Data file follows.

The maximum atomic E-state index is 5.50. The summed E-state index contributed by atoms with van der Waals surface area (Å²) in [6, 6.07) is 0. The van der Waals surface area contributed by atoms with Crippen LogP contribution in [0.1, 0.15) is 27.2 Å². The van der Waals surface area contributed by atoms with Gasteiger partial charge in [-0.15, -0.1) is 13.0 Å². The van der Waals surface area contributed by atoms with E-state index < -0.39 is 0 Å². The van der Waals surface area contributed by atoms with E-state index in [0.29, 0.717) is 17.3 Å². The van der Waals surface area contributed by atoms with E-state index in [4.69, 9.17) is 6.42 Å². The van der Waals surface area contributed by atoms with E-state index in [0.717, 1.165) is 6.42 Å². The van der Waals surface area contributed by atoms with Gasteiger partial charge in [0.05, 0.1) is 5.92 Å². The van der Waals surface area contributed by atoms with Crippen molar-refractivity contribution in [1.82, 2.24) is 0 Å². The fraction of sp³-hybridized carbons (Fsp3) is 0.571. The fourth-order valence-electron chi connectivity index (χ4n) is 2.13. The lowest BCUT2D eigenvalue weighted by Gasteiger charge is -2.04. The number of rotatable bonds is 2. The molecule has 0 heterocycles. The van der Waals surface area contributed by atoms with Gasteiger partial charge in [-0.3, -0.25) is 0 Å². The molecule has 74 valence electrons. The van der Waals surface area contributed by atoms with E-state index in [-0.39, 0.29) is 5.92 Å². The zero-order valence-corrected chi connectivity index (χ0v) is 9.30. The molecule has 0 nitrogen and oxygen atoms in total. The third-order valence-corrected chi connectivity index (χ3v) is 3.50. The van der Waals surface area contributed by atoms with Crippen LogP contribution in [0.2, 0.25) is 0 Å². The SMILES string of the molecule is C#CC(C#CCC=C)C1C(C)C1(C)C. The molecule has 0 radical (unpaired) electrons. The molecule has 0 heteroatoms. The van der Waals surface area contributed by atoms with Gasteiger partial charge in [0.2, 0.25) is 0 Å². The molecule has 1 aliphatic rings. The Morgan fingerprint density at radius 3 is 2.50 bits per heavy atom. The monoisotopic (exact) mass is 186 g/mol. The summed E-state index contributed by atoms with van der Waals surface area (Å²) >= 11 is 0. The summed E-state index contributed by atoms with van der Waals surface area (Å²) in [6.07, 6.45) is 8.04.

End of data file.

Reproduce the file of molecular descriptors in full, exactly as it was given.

The maximum atomic E-state index is 5.50. The summed E-state index contributed by atoms with van der Waals surface area (Å²) in [6, 6.07) is 0. The van der Waals surface area contributed by atoms with Crippen LogP contribution in [0.1, 0.15) is 27.2 Å². The van der Waals surface area contributed by atoms with Gasteiger partial charge in [-0.15, -0.1) is 13.0 Å². The van der Waals surface area contributed by atoms with E-state index < -0.39 is 0 Å². The van der Waals surface area contributed by atoms with E-state index in [0.29, 0.717) is 17.3 Å². The van der Waals surface area contributed by atoms with E-state index in [4.69, 9.17) is 6.42 Å². The van der Waals surface area contributed by atoms with E-state index in [0.717, 1.165) is 6.42 Å². The van der Waals surface area contributed by atoms with Gasteiger partial charge in [0.05, 0.1) is 5.92 Å². The van der Waals surface area contributed by atoms with Crippen molar-refractivity contribution in [1.82, 2.24) is 0 Å². The fraction of sp³-hybridized carbons (Fsp3) is 0.571. The fourth-order valence-electron chi connectivity index (χ4n) is 2.13. The lowest BCUT2D eigenvalue weighted by Gasteiger charge is -2.04. The number of rotatable bonds is 2. The molecule has 0 heterocycles. The van der Waals surface area contributed by atoms with Gasteiger partial charge in [-0.3, -0.25) is 0 Å². The molecule has 74 valence electrons. The van der Waals surface area contributed by atoms with E-state index in [-0.39, 0.29) is 5.92 Å². The zero-order valence-corrected chi connectivity index (χ0v) is 9.30. The molecule has 0 nitrogen and oxygen atoms in total. The third-order valence-corrected chi connectivity index (χ3v) is 3.50. The van der Waals surface area contributed by atoms with Crippen LogP contribution in [0.2, 0.25) is 0 Å². The SMILES string of the molecule is C#CC(C#CCC=C)C1C(C)C1(C)C. The molecule has 0 radical (unpaired) electrons. The molecule has 0 heteroatoms. The van der Waals surface area contributed by atoms with Gasteiger partial charge in [0.2, 0.25) is 0 Å². The molecule has 1 aliphatic rings. The Morgan fingerprint density at radius 3 is 2.50 bits per heavy atom. The monoisotopic (exact) mass is 186 g/mol. The summed E-state index contributed by atoms with van der Waals surface area (Å²) >= 11 is 0. The summed E-state index contributed by atoms with van der Waals surface area (Å²) in [6.07, 6.45) is 8.04.